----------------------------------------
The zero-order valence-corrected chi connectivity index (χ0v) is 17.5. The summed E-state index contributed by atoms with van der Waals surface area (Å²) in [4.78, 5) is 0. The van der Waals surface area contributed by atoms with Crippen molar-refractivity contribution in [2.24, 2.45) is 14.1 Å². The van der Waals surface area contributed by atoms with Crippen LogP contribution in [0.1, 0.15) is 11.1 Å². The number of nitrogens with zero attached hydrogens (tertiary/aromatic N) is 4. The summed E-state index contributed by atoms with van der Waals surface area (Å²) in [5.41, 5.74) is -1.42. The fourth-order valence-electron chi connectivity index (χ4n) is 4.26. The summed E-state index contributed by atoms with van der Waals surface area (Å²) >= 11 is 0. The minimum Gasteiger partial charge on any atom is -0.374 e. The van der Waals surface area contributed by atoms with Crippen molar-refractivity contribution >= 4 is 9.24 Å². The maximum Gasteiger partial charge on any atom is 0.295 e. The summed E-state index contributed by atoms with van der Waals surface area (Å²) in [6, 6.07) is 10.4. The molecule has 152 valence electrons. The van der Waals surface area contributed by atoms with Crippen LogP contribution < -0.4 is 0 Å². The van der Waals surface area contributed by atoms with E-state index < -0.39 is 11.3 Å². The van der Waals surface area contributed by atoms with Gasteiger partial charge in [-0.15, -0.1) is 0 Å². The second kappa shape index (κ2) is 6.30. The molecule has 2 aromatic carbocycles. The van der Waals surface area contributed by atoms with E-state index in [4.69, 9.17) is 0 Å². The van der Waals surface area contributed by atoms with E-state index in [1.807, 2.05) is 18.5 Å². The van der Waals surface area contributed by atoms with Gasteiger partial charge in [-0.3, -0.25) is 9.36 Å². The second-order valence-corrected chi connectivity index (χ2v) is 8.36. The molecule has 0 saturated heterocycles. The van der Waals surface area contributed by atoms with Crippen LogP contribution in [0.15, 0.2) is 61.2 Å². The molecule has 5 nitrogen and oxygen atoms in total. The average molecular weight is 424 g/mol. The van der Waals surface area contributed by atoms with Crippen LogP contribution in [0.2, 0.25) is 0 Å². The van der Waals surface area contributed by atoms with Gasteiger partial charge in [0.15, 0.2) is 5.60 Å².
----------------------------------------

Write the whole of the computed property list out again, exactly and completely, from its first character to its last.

The zero-order valence-corrected chi connectivity index (χ0v) is 17.5. The summed E-state index contributed by atoms with van der Waals surface area (Å²) in [4.78, 5) is 0. The van der Waals surface area contributed by atoms with Crippen molar-refractivity contribution in [2.24, 2.45) is 14.1 Å². The van der Waals surface area contributed by atoms with Crippen LogP contribution in [0.1, 0.15) is 11.1 Å². The number of nitrogens with zero attached hydrogens (tertiary/aromatic N) is 4. The summed E-state index contributed by atoms with van der Waals surface area (Å²) in [5.41, 5.74) is -1.42. The fourth-order valence-electron chi connectivity index (χ4n) is 4.26. The summed E-state index contributed by atoms with van der Waals surface area (Å²) >= 11 is 0. The minimum Gasteiger partial charge on any atom is -0.374 e. The van der Waals surface area contributed by atoms with Crippen molar-refractivity contribution >= 4 is 9.24 Å². The maximum Gasteiger partial charge on any atom is 0.295 e. The summed E-state index contributed by atoms with van der Waals surface area (Å²) in [6, 6.07) is 10.4. The molecule has 152 valence electrons. The van der Waals surface area contributed by atoms with Crippen LogP contribution < -0.4 is 0 Å². The van der Waals surface area contributed by atoms with E-state index < -0.39 is 11.3 Å². The van der Waals surface area contributed by atoms with Gasteiger partial charge in [-0.15, -0.1) is 0 Å². The second kappa shape index (κ2) is 6.30. The molecule has 2 aromatic carbocycles. The van der Waals surface area contributed by atoms with E-state index in [4.69, 9.17) is 0 Å². The van der Waals surface area contributed by atoms with E-state index in [1.807, 2.05) is 18.5 Å². The van der Waals surface area contributed by atoms with Gasteiger partial charge in [-0.3, -0.25) is 9.36 Å². The second-order valence-corrected chi connectivity index (χ2v) is 8.36. The molecule has 0 saturated heterocycles. The van der Waals surface area contributed by atoms with Crippen LogP contribution in [0.15, 0.2) is 61.2 Å². The molecule has 5 nitrogen and oxygen atoms in total. The average molecular weight is 424 g/mol. The van der Waals surface area contributed by atoms with Crippen LogP contribution in [0.2, 0.25) is 0 Å². The van der Waals surface area contributed by atoms with Gasteiger partial charge in [0.15, 0.2) is 5.60 Å².